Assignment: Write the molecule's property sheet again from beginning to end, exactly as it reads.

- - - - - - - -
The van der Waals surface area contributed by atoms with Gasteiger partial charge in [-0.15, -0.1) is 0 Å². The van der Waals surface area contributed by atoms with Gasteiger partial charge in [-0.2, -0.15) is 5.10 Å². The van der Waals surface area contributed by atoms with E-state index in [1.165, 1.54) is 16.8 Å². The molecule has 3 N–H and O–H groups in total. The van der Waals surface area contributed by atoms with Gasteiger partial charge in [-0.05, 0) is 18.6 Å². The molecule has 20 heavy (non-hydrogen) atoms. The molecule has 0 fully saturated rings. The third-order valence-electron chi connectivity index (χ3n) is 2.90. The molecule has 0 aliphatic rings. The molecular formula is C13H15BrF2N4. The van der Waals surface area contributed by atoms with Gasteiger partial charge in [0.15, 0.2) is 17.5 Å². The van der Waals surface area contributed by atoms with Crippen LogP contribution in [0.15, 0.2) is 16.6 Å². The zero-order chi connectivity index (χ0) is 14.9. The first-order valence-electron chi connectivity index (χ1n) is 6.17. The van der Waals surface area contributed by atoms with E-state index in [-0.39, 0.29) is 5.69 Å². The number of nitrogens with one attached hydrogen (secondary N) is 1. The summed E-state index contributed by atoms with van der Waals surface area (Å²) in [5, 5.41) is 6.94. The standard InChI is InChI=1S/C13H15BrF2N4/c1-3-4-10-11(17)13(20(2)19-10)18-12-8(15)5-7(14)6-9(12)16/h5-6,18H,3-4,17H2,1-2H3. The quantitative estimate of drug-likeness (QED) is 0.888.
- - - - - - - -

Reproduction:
The van der Waals surface area contributed by atoms with Gasteiger partial charge in [-0.15, -0.1) is 0 Å². The van der Waals surface area contributed by atoms with Gasteiger partial charge in [-0.2, -0.15) is 5.10 Å². The van der Waals surface area contributed by atoms with E-state index in [1.165, 1.54) is 16.8 Å². The molecule has 3 N–H and O–H groups in total. The van der Waals surface area contributed by atoms with Gasteiger partial charge in [-0.05, 0) is 18.6 Å². The molecule has 20 heavy (non-hydrogen) atoms. The molecule has 0 fully saturated rings. The third-order valence-electron chi connectivity index (χ3n) is 2.90. The molecule has 0 aliphatic rings. The molecular formula is C13H15BrF2N4. The van der Waals surface area contributed by atoms with Gasteiger partial charge in [0.15, 0.2) is 17.5 Å². The van der Waals surface area contributed by atoms with Crippen LogP contribution in [0.15, 0.2) is 16.6 Å². The zero-order chi connectivity index (χ0) is 14.9. The first-order valence-electron chi connectivity index (χ1n) is 6.17. The van der Waals surface area contributed by atoms with E-state index in [-0.39, 0.29) is 5.69 Å². The number of nitrogens with one attached hydrogen (secondary N) is 1. The summed E-state index contributed by atoms with van der Waals surface area (Å²) in [5, 5.41) is 6.94. The standard InChI is InChI=1S/C13H15BrF2N4/c1-3-4-10-11(17)13(20(2)19-10)18-12-8(15)5-7(14)6-9(12)16/h5-6,18H,3-4,17H2,1-2H3. The quantitative estimate of drug-likeness (QED) is 0.888.